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The Hidden Sides of Abuse, Part One: Emotional Abuse

This morning we begin our in-depth series titled "The Hidden Sides of Abuse," which examines those aspects of abusive relationships which we don't often hear about. In today's segment, KSMU's Jennifer Moore looks at that form of abuse which has been called the "silent killer": emotional abuse. The name of the victim in this report has been changed to protect her identity.

Like most people, when 41-year-old "Alice" heard the word "abuse," she used to picture broken bones or a black eye hidden behind dark sunglasses or underneath concealer.

At age 22, she fell in love with a charismatic young man who appeared to be her knight in shining armor. He had a Master's Degree, took her out to nice restaurants, and seemed genuinely concerned about protecting her.

Soon after they were married, however, Alice's husband declared they were moving to New York, and the charm began to wear off.

"Certain things in my own life, like the things I loved doing, he put me down about it," she says. "He would make fun of me. Like writing was one of my things. I loved to write. And he'd tell me, 'Well I'll be the first person in this household who writes a book.' Or, I loved to sing and he would always tell me I couldn't sing. He would always tell me how stupid I was. He would use very huge words and then tell me to look it up in the dictionary."

Alice was quickly becoming a victim of something she had never even heard of before: emotional abuse.

Emotional abuse is the systematic tearing down of another human being in order to gain control over them. It transcends genders, race, and all socio-economic boundaries. Since it doesn't leave physical bruises or scars, it is often the most difficult type of abuse to identify. In some ways, it is also the most dangerous, in that the constant criticism, belittling and humiliation eventually have the effect of brainwashing.

"After so long of being put down, I eventually began to believe him to where I believed I couldn't do anything at all," Alice says. "I believed I was stupid because that was what he told me. And he told it to me just about every day."

Dr. Cindy Baker, a counselor with "Touchstone" in Ozark, Missouri, has conducted 13,000 therapy sessions and focuses primarily on emotional abuse.

"I look at it like erosion," Dr. Baker says. "If you take a huge boulder, and if you have a single source of water continuing to drip over time on the same point, it will erode a hole into a rock, a single water source. And to me, that's what emotional abuse is like, a constant drip, drip, drip. 'You're stupid,' lots of name-calling. Very manipulative."

As it was in Alice's case, emotional abuse is often accompanied by other methods of controlling behavior. Alice's husband kept her isolated from friends and family, kept a very tight rein on the family finances, was physically violent with her, and threatened to hurt himself if she ever left him...all classic signs of an abusive partner.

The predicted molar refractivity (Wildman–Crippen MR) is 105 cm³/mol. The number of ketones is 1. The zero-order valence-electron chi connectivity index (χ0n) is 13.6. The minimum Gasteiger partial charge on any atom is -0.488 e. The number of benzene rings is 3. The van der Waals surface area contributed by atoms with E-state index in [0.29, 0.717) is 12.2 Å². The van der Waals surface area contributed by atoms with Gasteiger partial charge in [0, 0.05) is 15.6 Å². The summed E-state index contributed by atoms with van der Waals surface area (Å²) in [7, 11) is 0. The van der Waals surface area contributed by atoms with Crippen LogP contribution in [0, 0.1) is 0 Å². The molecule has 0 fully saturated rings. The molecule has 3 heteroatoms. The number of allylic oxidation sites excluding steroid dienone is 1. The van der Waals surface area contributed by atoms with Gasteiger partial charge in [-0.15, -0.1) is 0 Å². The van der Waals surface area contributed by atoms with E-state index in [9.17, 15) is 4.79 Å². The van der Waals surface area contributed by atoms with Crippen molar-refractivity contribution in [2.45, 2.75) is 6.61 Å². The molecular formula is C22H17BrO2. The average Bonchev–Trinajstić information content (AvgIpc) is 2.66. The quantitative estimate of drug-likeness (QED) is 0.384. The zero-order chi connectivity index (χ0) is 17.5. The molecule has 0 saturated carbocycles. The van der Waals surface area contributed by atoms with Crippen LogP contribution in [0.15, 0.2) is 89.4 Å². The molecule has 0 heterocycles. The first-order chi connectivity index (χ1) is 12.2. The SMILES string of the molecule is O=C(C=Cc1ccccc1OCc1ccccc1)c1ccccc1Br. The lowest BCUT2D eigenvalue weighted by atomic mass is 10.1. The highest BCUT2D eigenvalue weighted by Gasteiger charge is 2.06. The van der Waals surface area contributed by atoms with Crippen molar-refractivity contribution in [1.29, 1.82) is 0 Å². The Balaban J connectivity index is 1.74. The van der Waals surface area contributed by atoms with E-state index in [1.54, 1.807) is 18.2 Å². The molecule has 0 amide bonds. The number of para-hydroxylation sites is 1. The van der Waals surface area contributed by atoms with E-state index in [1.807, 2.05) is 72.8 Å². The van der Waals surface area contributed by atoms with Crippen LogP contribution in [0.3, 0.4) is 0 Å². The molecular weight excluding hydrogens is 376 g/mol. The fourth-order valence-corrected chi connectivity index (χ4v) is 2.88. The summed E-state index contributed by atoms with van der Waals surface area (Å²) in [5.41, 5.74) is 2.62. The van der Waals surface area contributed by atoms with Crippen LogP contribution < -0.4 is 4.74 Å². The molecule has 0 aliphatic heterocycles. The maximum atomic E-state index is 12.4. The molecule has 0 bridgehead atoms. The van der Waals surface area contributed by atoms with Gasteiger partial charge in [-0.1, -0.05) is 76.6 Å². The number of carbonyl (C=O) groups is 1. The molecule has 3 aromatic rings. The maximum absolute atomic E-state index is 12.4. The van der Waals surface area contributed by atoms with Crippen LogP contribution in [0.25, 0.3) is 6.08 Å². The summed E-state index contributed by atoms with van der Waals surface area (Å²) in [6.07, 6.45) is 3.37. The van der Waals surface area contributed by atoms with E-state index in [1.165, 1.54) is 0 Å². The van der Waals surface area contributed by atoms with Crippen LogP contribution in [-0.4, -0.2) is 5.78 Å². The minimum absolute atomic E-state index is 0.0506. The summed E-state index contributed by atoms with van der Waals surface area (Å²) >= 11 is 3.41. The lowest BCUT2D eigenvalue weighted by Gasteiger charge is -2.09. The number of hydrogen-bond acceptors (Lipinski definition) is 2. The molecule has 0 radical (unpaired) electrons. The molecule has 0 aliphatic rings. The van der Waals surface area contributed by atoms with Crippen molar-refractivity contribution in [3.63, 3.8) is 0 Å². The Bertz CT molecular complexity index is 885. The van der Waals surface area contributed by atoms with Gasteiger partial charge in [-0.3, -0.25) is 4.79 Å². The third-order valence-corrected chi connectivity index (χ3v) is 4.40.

Outsiders have long wondered why victims of abuse stay with their abusive partners for so long. Dr. Baker says the answer to that question lies in the mind.

"The abuser changes the method," she says. "And so you don't see it coming. And therefore, you can't really say, 'I'm being abused.' 'He's just correcting me. I made the mistake.' And over time, the victim buys into the fact that they are not intelligent, they can't do anything right. I think sometimes, too, the victim will leave if they can say, 'Look, he broke my arm. I need to get out.' But with emotional abuse, it's self-loathing. They are convinced they need to stay so they can do a better job."

Alice says she also stayed to protect the reputation of her husband, who was a minister, and she believed at the time divorce was not an option on religious grounds.

It was actually another church minister, however, who told her this type of behavior was not acceptable in any faith, and began to help her plan her escape.

"The pastor of my church, he and his wife came to get me and my son. We left on a bus, and by the time my ex-husband got home, we were gone."

Alice and her 6 year old son took the bus from New York to her family's home in southeast Missouri, where she filed for divorce after 11 years of marriage.

Shortly after she left her husband, Alice noticed something about herself: she had begun to sing again.

"I took voice lessons for one summer to build my confidence and found out that actually I could sing in every range from alto to soprano and possibly even tenor. And I never knew that before," she says. "And then I went back to school because he had always told me how stupid I was, and I graduated with a 3.02, and I thought that was awesome."

Alice now works in a shelter for battered women in Springfield. She has taken a negative experience and is turning it into something positive with every downtrodden woman who walks through her door.

Dr. Baker and other experts say the damage and scars left by emotional abuse are usually far more lasting than those left by physical abuse. It's true that sticks and stone do break bones, but words can also hurt you.

For KSMU News, I'm Jennifer Moore in Springfield.


  • Missouri Coalition Against Domestic and Sexual Violence
  • Family Violence Center (Springfield, MO)